On September 20th, Nobel Peace Prize laureate and recently elected member of Myanmar’s parliament, Aung San Suu Kyi, spoke to Amnesty International student activists and a few other guests and staff at the Newseum in Washington, DC. The town hall-style presentation was part of Daw Suu Kyi’s historic visit to the United States following her release from house arrest a little more than a year ago. I was very lucky to be in the audience in the event. Daw Suu Kyi was a truly wise and eloquent speaker on human rights and the struggles her nation faces. After a couple student leaders spoke to fire up the crowd, Daw Suu Kyi offered a few remarks directed at the mostly student audience, calling on them to work on the structural roots that lead to human rights abuses. Several students then read questions selected from many submitted online for the event. I found it particularly interesting that Daw Suu Kyi’s remarks seemed to reflect that, as an elected member of parliament, she is in fact a part of the government in Myanmar. When a student asked about the recent conflicts between muslims in Burma and the government, which the student’s question referred to as “persecution” by the government, Suu Kyi cautioned that human rights activists should be careful in using charged rhetoric in criticizing either side. She went on to reflect on the importance of the rule of law generally and that it should apply to both sides in the conflict. She also talked about the importance of setting aside accusations in the pursuit of reconciliation, an admonition she seems to have taken to heart, reflected in a later comment that she feels no need to seek forgiveness from the military for her long house arrest
The morning turned out to be every bit as incredible and inspiring as I’d hoped. After the forum, a short march for abolition of the death penalty had been organized to commemorate the execution of Troy Davis. It was nice to be able to follow up some listening and reflection with a little action!
Kevin Scruggs, the Maryland State Death Penalty Action Coordinator, sent out the following update and request for action in commemoration of the 1 year anniversary of the execution of Troy Davis:
“It’s been one year since Troy Davis was executed.
Help keep his memory alive.
Leading up to the moment Troy Davis was executed one year ago – Sept. 21 at 11:08pm – Amnesty International USA is asking all of our partners to honor Troy Davis and show support for Reggie Clemons, a man who remains on death row despite shockingly similar flaws in the case against him, as well as support California’s ballot initiative to abolish the death penalty, Proposition 34:
· Tweet a message of support using the #IamTroy or #TooMuchDoubt hashtags throughout the day on Sept. 21 (Amnesty will be tweeting a new fact every hour).
· Tweet a message at the exact moment Troy Davis was executed one year ago – Sept. 21 at 11:08pm – to honor Troy’s memory
· Share these graphics on your Facebook page:
· Email a message (or post on your website) to your fans asking them to take one or both of these actions: http://www.amnestyusa.org/reggie OR http://www.amnestyusa.org/iamtroy (live on Sept 20)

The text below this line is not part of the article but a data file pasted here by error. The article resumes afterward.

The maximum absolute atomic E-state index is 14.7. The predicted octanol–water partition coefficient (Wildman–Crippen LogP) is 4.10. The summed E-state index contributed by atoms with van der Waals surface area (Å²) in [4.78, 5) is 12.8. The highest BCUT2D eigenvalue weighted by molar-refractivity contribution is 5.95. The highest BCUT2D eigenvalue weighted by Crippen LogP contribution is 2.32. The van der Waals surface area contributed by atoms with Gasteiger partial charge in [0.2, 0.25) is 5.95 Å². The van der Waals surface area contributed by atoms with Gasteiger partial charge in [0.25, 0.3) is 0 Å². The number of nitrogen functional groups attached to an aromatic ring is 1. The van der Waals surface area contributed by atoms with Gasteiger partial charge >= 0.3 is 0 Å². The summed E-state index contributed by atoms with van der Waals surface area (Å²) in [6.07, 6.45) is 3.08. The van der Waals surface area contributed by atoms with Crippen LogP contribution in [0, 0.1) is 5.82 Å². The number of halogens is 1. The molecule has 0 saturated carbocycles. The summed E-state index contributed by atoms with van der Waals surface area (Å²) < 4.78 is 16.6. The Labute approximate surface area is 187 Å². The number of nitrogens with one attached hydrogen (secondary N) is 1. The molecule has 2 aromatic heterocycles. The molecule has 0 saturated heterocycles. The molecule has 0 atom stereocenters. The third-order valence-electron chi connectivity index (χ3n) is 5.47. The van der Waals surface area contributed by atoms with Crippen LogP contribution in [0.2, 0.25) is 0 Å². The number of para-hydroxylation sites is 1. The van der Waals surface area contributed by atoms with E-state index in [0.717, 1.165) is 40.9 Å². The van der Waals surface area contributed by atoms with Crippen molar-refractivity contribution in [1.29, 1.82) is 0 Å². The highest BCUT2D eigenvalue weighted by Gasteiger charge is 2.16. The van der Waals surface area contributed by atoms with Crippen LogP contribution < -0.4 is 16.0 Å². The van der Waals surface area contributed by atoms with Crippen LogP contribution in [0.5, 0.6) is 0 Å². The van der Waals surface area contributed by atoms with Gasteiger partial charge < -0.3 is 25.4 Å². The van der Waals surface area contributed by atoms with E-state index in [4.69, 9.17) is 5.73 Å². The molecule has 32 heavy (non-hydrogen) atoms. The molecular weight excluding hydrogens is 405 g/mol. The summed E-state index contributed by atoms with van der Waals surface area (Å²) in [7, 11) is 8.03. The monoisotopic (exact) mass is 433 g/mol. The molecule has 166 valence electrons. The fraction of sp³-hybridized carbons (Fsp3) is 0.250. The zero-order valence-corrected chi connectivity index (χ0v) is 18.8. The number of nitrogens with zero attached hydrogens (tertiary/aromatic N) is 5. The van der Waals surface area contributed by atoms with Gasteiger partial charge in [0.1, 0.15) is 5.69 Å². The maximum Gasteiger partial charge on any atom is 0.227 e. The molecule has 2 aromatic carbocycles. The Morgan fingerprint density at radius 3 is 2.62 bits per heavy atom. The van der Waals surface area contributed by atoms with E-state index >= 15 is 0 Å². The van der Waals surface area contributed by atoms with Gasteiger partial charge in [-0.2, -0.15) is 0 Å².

· Change your profile picture to any graphic in support of Troy Davis:
Troy: “The struggle for justice doesn’t end with me” #IamTroy
Troy: “This struggle is for all the Troy Davises… who will come after me” #IamTroy
What if #TroyDavis was innocent? California – vote #YESon34
#TroyDavis proved the #deathpenalty must go. CA vote #YESon34
Is Reggie Clemons the next Troy Davis? #IamTroy
On Sept 21 @ 11:08pm, Georgia killed Troy Davis #IamTroy
#IamTroy Witness: “After a couple of hours of the detectives…threatening me, I…told them what they wanted.”
#TooMuchDoubt KM, witness: “Troy never confessed to me…about the shooting. I made up the confession.”
Witness: “the officers…gave me a statement…I signed it. I did not read it because I cannot read.”
Juror: “If I knew then what I know now #TroyDavis would not be on death row…verdict would be not guilty.”
Witness: “I [said] #TroyDavis was the shooter, even though…I didn’t see who shot the officer.”
Witness: “I am not proud for lying at Troy’s trial, but the police had me so messed up.”
Reggie: “It’s like … telling you that I’m going to kill you someday…I just haven’t decided when.”
The cases against Troy Davis and Reggie Clemons are textbook for why the death penalty must end #IamTroy
Did you know that the most reliable predictor of someone being sentenced to death is the race of the victim? #IamTroy
If you have any questions, comments or feedback, feel free to contact our SDPACs, Andrea Hall (email@example.com) or Kevin Scruggs (firstname.lastname@example.org).
Thanks again for your interest in abolishing the death penalty!
Andrea, Kevin, and the Amnesty International USA Death Penalty Abolition Campaign
Follow us on Twitter and Facebook for more updates!
Opportunities and Upcoming Events:
· Be sure to sign our online petition to Governor O’Malley:http://tinyurl.com/omalleydp
· Monday, January 21: Rally and Lobby Night in Annapolis. Save the date!
· Not from Maryland, but want to help? Contact Andrea or Kevin for more information about how you can support repeal!”